ESSENTIALS OF DIAGNOSIS
Rapid, regular tachycardia presenting classically with 2 to 1 block in the AV node and ventricular heart rate of 150 beats/minute. ECG shows “sawtooth” pattern of atrial activity (rate 300 beats/minute).
Stroke risk should be considered equivalent to that with atrial fibrillation.
Catheter ablation is highly successful and is considered the definitive treatment for typical atrial flutter.
Atrial flutter is less common than fibrillation. It may occur in patients with structurally normal hearts but is more commonly seen in patients with COPD, valvular or structural heart disease, ASD, or surgically repaired congenital heart disease.
Patients typically present with complaints of palpitations, fatigue, or mild dizziness. In situations where the arrhythmia is unrecognized for a prolonged period of time, patients may present with symptoms and signs of heart failure (dyspnea, exertional intolerance, edema) due to tachycardia-induced cardiomyopathy. The ECG typically demonstrates a “sawtooth” pattern of atrial activity in the inferior leads (II, III, and AVF). The reentrant circuit generates atrial rates of 250–350 beats/minute, usually with transmission of every second, third, or fourth impulse through the AV node to the ventricles (eFigures 10–62, 10–63, and 10–64).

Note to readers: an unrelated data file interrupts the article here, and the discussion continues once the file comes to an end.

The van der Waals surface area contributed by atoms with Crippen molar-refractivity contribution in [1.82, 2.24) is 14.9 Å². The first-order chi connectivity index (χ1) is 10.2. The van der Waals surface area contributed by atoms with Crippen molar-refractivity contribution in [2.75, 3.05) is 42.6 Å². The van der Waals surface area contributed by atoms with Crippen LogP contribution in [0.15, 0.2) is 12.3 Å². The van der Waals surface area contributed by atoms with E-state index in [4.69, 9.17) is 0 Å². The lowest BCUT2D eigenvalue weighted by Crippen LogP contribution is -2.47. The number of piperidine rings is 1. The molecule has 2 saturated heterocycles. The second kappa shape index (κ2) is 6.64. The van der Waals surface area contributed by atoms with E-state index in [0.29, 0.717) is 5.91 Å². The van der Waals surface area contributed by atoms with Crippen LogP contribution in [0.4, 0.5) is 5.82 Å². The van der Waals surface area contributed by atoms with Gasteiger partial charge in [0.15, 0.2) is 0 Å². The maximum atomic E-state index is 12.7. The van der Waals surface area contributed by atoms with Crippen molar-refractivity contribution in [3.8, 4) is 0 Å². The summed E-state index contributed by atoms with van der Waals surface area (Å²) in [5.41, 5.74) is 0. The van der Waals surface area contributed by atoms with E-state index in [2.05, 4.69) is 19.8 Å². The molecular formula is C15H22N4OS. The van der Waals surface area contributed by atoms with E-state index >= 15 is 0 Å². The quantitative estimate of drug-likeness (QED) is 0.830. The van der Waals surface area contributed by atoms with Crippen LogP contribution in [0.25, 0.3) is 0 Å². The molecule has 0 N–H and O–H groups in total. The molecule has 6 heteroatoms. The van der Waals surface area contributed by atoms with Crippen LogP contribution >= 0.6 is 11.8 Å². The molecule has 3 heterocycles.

Atrial flutter. A: Regular, narrow-complex tachycardia at a ventricular rate of 155 beats/min. B: Atrial flutter with flutter waves most visible in leads 2, 3, and aVF. C: Atrial flutter response to carotid sinus massage inducing transient AV block and unmasking flutter waves. (Reproduced, with permission, from Tintinalli JE, Ma OJ, Yealy DM, et al. Tintinalli's Emergency Medicine: A Comprehensive Study Guide, 9th ed. McGraw-Hill, 2020.)
Atrial flutter with sinus bradycardia. Typical atrial flutter with bradycardia to 42 beats per minute. (Reproduced with permission from Jose Sanchez, MD.)
Atrial flutter with complete heart block. An ectopic junctional rhythm is noted. (Reproduced with permission from Jose Sanchez, MD.)
Ventricular rate control is accomplished using the same agents used in atrial fibrillation, but it is generally more difficult. Conversion of atrial flutter to sinus rhythm with class I antiarrhythmic agents is also difficult to achieve, and administration of these medications has been associated with slowing of the atrial flutter rate to the point at which 1:1 AV conduction can occur at rates in excess of 200 beats/minute, with subsequent hemodynamic collapse. The intravenous class III antiarrhythmic agent ibutilide has been significantly more successful in converting atrial flutter (see Table 10–9). About 50–70% of patients return to sinus rhythm within 60–90 minutes following the infusion of 1–2 mg of this agent. Electrical cardioversion is also ...